Inclusive Workplace & Deaf Awareness
This week’s national awareness week is one that I feel passionate about and one that involves me directly. Deaf Awareness Week celebrates the achievements of people with a hearing loss but also promotes greater understanding of the barriers and challenges that people who are deaf face in society. As people are starting to talk openly about their experiences, it made me think about my own journey.
I am Eve and I work as a Marketing Executive for nFocus. I was born with a profound hearing loss (...there are different categories but basically my loss is about as bad as it gets). Luckily for me living in Shropshire was a win as it was one of the best counties for deaf education and renowned for its excellent Sensory Inclusion Service (SIS).
It was a steep learning curve for my family as there are no other family members that have a hearing loss but with the support of excellent Teachers of the Deaf and audiology experts, I was fitted with a hearing aid at the age of 3 months.
Following a natural aural approach to acquiring language, I was encouraged to listen using my hearing aid. I went to a local primary and secondary school where pupils and staff were really supportive and actively involved in understanding what was needed in order for me to thrive socially and academically.
Fitting me with a hearing aid doesn’t mean that my deafness is ‘fixed’, I still rely heavily on lip reading so when you are not facing me, I will struggle to hear exactly what you say. My hearing aid amplifies everything and some environments are tricky for me to follow conversations so I have to bag the best place at a table in a restaurant where I can see people clearly.
Going to university was an opportunity for me to be more independent and I did what most students do, work hard and sleep a lot (well sort of!). What I found interesting was that I was now becoming an expert in explaining to people how they could do things a little differently in order for me to get the best out of being at university. I completed my degree and entered the world of work.
Fun fact… "According to 2020 figures, 11 million people in the UK are deaf or hard of hearing and this community are 12% more likely to be unemployed."
I am happy to say that at nFocus, we strive to put inclusion at the heart of everything we do. My colleagues understand that some adjustments need to be made for me to access work and be more effective. Just getting my attention before they start talking or facing me making sure that their mouth is clearly visible helps me follow the conversations.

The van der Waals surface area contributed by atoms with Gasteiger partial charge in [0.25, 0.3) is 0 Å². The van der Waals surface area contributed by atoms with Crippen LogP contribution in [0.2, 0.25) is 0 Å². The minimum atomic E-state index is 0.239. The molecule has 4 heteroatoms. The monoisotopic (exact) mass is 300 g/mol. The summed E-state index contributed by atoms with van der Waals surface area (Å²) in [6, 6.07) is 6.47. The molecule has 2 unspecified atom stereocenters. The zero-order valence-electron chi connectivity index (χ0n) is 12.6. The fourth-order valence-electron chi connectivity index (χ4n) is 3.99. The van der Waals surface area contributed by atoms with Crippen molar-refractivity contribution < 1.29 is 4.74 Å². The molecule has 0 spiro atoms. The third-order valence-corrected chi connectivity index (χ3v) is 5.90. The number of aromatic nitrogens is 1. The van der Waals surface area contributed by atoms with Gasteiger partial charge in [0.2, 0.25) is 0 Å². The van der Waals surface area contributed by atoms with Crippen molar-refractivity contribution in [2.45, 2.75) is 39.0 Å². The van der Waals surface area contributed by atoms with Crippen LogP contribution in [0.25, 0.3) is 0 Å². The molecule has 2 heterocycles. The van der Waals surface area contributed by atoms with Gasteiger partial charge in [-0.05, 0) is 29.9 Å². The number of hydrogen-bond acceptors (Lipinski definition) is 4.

The pandemic changed the working environment for many people. For me, it meant overcoming a new challenge. Mask wearing was not great as it meant that I couldn’t lip read. This needed solutions to be found to help lip reading and finding solutions to a problem is something that nFocus is good at.
We meet virtually over Microsoft Teams and my colleagues are great at adapting to me being in on the call, taking turns to speak, speaking in a normal volume and checking that I had understood what was said.
I am immensely proud to be working for nFocus as they genuinely care about their team and I love the fact that each team member brings unique characteristics to the business. I feel that people are at the core of what nFocus is about. Their approachability adds a personal touch to their professional relationships which makes working for them easy.
Being fully inclusive is about identifying people’s individuality and recognising their talents or strengths. It’s also about providing a supportive environment for people to grow professionally and being truly valued for who they are.
From personal experience, I still feel that being deaf aware is undeniably powerful to a deaf person’s life. I would encourage you to find out more about how best to communicate with people you work with who have a hearing loss or any disability and make any adjustments to the way in which you work to enable them to feel part of the workforce. All of these things are so important for our overall wellbeing and self-esteem. Small details that make a big difference in everyday life.
By educating ourselves, together we can take steps to be more inclusive and celebrate diversity. We can all do a bit more...
Please click on the links above for deaf awareness tips!